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Space station astronauts losing alarming amounts of hipbone strength
Posted On: Jan 27, 2009
Joyce Keyak. (Credit: Photo by Daniel A. Anderson)
WASHINGTON (BNS): A joint study conducted by UC Irvine and UC San Francisco on 13 astronauts – 12 men and one woman- who have lived for a considerable time of four to six months at the International Space Station (ISS) reveals alarming loss of hipbone strength.
In the study, published in the online version of Bone, the researchers found that, on average, astronauts’ hipbone strength decreased 14 percent. Three astronauts experienced losses of 20 percent to 30 percent, rates comparable to those seen in older women with osteoporosis. These results have set alarm bells ringing as the bone deterioration is high than previously measured using less powerful technologies.
UCI orthopaedic surgeon and bio-medical engineering professor and lead researcher Joyce Keyak said that if preventive measures were not taken immediately, some of the astronauts may be at an increased risk for age-related fractures decades after their mission.
In the recent study, the researchers focused on why the micro-gravitational environment of space makes bones more fragile in the astronauts. The previous studies looked at bone mineral density, while this study is the first to specifically evaluate bone strength, the researchers said.
Using a novel computer program, Keyak and her colleagues developed a 20-year data on hipbone fracture risk in people with osteoporosis. The study team used this program to analyse structurally the hipbone CT scans of one female and 12 male ISS crew members.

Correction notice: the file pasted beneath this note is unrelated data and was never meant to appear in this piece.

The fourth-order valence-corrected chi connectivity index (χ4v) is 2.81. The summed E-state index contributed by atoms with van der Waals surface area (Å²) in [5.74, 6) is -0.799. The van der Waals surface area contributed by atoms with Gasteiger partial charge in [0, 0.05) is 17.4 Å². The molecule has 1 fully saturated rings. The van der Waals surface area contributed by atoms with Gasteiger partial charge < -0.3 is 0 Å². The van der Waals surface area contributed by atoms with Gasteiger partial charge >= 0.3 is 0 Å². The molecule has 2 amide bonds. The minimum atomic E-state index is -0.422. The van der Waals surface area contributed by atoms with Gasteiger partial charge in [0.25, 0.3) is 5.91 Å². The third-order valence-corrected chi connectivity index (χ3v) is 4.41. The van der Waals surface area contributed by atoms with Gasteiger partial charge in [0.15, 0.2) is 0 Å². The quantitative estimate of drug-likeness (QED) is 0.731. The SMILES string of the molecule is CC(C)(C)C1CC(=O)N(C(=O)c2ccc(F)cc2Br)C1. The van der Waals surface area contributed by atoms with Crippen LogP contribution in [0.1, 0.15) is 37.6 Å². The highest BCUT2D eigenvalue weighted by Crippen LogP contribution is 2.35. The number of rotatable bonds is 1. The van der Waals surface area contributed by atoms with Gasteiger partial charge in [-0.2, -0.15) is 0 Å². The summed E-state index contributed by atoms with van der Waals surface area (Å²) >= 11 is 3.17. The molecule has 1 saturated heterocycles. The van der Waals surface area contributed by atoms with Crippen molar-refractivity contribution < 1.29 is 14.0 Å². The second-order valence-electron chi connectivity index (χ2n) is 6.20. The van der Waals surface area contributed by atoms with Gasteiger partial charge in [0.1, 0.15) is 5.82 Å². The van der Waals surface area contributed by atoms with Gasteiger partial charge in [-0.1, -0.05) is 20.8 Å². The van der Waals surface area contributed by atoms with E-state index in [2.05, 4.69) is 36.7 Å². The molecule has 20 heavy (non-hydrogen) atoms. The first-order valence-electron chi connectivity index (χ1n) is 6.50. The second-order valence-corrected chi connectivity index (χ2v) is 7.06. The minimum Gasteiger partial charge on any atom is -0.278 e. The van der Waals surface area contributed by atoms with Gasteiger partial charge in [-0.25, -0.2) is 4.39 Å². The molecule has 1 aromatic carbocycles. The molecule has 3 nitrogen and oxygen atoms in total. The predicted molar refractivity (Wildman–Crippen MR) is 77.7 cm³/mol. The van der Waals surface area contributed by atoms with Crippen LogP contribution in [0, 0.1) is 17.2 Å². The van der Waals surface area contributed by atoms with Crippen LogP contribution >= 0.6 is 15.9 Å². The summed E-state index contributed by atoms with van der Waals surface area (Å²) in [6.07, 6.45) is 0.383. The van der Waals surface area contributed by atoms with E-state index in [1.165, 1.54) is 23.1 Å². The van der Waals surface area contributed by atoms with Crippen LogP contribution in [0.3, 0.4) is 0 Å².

“The decrease in bone strength measured between 0.6 percent and 5.0 percent for each month of service on the station, which was noticeably greater than monthly reductions in bone mineral density of 0.4 percent to 1.8 percent observed in previous studies on the same subjects,” Keyak said.
Orthopaedic researchers looking into the effects of long-duration spaceflight usually study the hipbone or spine. “The hip experiences the greatest rate of bone loss in space, and a hip fracture almost always requires hospitalisation and major surgery. It can impair a person’s ability to walk unassisted and may cause prolonged or permanent disability or even death. Fractures of the vertebra also have serious consequences, including loss of height, severe back pain and deformity,” the researchers said.
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